US mulls providing Kiev forces with ‘defensive’ weapons – report
The Obama administration, so far withholding any lethal assistance to Ukraine, may reconsider its position and send “defensive” weapons to Kiev forces, The New York Times reports, citing Gen. Philip M. Breedlove as one of the advocates of the move.
Breedlove, NATO’s military commander, is now reportedly leading the crusade to provide lethal military assistance to Kiev to battle the anti-government forces of the Donetsk and Lugansk Republics after failed talks in Minsk this weekend.
“General Breedlove has repeatedly stated that he supports the pursuit of a diplomatic solution as well as considering practical means of support to the government of Ukraine in its struggle against Russian-backed separatists,” the spokesman, Capt. Gregory L. Hicks of the Navy, told the NYT.
Interviewing a number of decision makers that chose to remain anonymous until or if any policy shift on lethal aid to Ukraine is announced, the publication reports that Secretary of State John Kerry and the chairman of the Joint Chiefs of Staff, Gen. Martin E. Dempsey, are now “open for discussions.”
— While in Crimea... (@whileinCrimea) January 23, 2015
One official said that Susan E. Rice, Obama’s national security adviser, is also now prepared to hear arguments for helping Kiev battle the self-proclaimed republics. If true, this would signal a paradigm shift in the White House’s approach to the issue, which has so far been reluctant to escalate the crisis further than it already has.
“Although our focus remains on pursuing a solution through diplomatic means, we are always evaluating other options that will help create space for a negotiated solution to the crisis,” said Bernadette Meehan, a spokeswoman for the National Security Council.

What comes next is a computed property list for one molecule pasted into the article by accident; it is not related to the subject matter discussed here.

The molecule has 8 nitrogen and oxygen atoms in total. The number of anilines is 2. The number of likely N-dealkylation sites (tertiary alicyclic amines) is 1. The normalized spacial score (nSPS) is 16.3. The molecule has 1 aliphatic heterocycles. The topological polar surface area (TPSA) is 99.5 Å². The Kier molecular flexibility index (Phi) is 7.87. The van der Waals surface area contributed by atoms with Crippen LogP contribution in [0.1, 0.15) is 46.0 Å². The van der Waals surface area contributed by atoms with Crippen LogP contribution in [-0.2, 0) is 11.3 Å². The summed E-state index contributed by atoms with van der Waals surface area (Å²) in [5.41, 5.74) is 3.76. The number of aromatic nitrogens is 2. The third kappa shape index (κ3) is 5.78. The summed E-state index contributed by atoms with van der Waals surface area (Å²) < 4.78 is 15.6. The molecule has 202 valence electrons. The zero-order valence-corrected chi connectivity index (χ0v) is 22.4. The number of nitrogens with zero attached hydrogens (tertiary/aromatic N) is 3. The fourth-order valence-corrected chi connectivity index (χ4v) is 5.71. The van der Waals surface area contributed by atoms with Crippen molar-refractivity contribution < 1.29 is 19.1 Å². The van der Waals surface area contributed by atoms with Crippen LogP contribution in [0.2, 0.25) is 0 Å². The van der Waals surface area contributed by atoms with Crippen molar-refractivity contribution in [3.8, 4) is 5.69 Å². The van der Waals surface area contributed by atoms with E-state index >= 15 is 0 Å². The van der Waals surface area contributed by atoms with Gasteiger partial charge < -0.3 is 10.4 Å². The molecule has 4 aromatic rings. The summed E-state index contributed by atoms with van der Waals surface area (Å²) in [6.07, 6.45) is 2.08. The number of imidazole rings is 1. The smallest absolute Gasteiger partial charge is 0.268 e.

Another Pentagon official told the publication that General Dempsey and Adm. James A. Winnefeld Jr., the vice chairman of the Joint Chiefs of Staff, now also believe that providing “defensive weapons” to Ukraine should be considered.
“A comprehensive approach is warranted, and we agree that defensive equipment and weapons should be part of that discussion,” the Pentagon official said.
The US State Department said that "no decision" had been made about, whether to provide lethal aid, but assured that it was "constantly assessing" the situation.
Backing the idea of arming Kiev forces, a new independent report by eight former senior American officials urges Washington to approve for the next three years a $3 billion budget to provide defensive arms and equipment, including anti-armor missiles, drones, armored vehicles, and radars.
“The West needs to bolster deterrence in Ukraine by raising the risks and costs to Russia of any renewed major offensive,” the report says. “That requires providing direct military assistance — in far larger amounts than provided to date and including lethal defensive arms.”
The report points out the “urgent need” to rearm Ukraine because of the outdated capabilities of the country’s military. It argues that light anti-armor missiles are necessary to battle the volunteer troops of LPR and DPR.
The Ukraine Freedom Support Act, passed unanimously in December, authorizes the US president to provide lethal and non-lethal military aid to Ukraine – including anti-tank weapons, ammunition, and troop-operated surveillance drones.